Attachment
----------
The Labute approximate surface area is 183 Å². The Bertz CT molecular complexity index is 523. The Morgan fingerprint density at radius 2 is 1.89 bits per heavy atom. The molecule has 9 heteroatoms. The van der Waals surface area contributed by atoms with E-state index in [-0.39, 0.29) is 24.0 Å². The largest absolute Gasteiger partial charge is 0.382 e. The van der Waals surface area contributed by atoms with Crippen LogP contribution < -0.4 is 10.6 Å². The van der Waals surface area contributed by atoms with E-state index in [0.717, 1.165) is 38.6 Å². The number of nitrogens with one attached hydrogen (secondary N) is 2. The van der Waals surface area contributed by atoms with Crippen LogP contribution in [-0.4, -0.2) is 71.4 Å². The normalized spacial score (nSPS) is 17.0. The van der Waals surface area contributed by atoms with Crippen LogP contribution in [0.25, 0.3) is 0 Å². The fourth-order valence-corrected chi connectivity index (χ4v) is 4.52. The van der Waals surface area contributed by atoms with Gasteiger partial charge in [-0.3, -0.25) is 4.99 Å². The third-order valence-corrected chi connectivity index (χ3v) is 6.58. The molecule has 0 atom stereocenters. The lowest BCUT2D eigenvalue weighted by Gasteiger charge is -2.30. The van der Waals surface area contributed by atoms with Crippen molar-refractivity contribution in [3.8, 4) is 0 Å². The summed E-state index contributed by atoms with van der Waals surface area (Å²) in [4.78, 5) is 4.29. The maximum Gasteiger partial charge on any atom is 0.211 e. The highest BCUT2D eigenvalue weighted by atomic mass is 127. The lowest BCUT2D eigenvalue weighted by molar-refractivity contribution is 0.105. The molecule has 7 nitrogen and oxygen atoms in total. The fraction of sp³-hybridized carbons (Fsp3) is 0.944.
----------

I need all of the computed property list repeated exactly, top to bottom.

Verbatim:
The Labute approximate surface area is 183 Å². The Bertz CT molecular complexity index is 523. The Morgan fingerprint density at radius 2 is 1.89 bits per heavy atom. The molecule has 9 heteroatoms. The van der Waals surface area contributed by atoms with E-state index in [-0.39, 0.29) is 24.0 Å². The largest absolute Gasteiger partial charge is 0.382 e. The van der Waals surface area contributed by atoms with Crippen LogP contribution < -0.4 is 10.6 Å². The van der Waals surface area contributed by atoms with E-state index in [0.717, 1.165) is 38.6 Å². The number of nitrogens with one attached hydrogen (secondary N) is 2. The van der Waals surface area contributed by atoms with Crippen LogP contribution in [-0.4, -0.2) is 71.4 Å². The normalized spacial score (nSPS) is 17.0. The van der Waals surface area contributed by atoms with Crippen LogP contribution in [0.25, 0.3) is 0 Å². The fourth-order valence-corrected chi connectivity index (χ4v) is 4.52. The van der Waals surface area contributed by atoms with Gasteiger partial charge in [-0.3, -0.25) is 4.99 Å². The third-order valence-corrected chi connectivity index (χ3v) is 6.58. The molecule has 0 atom stereocenters. The lowest BCUT2D eigenvalue weighted by Gasteiger charge is -2.30. The van der Waals surface area contributed by atoms with Crippen molar-refractivity contribution in [3.8, 4) is 0 Å². The summed E-state index contributed by atoms with van der Waals surface area (Å²) in [4.78, 5) is 4.29. The maximum Gasteiger partial charge on any atom is 0.211 e. The highest BCUT2D eigenvalue weighted by atomic mass is 127. The lowest BCUT2D eigenvalue weighted by molar-refractivity contribution is 0.105. The molecule has 7 nitrogen and oxygen atoms in total. The fraction of sp³-hybridized carbons (Fsp3) is 0.944.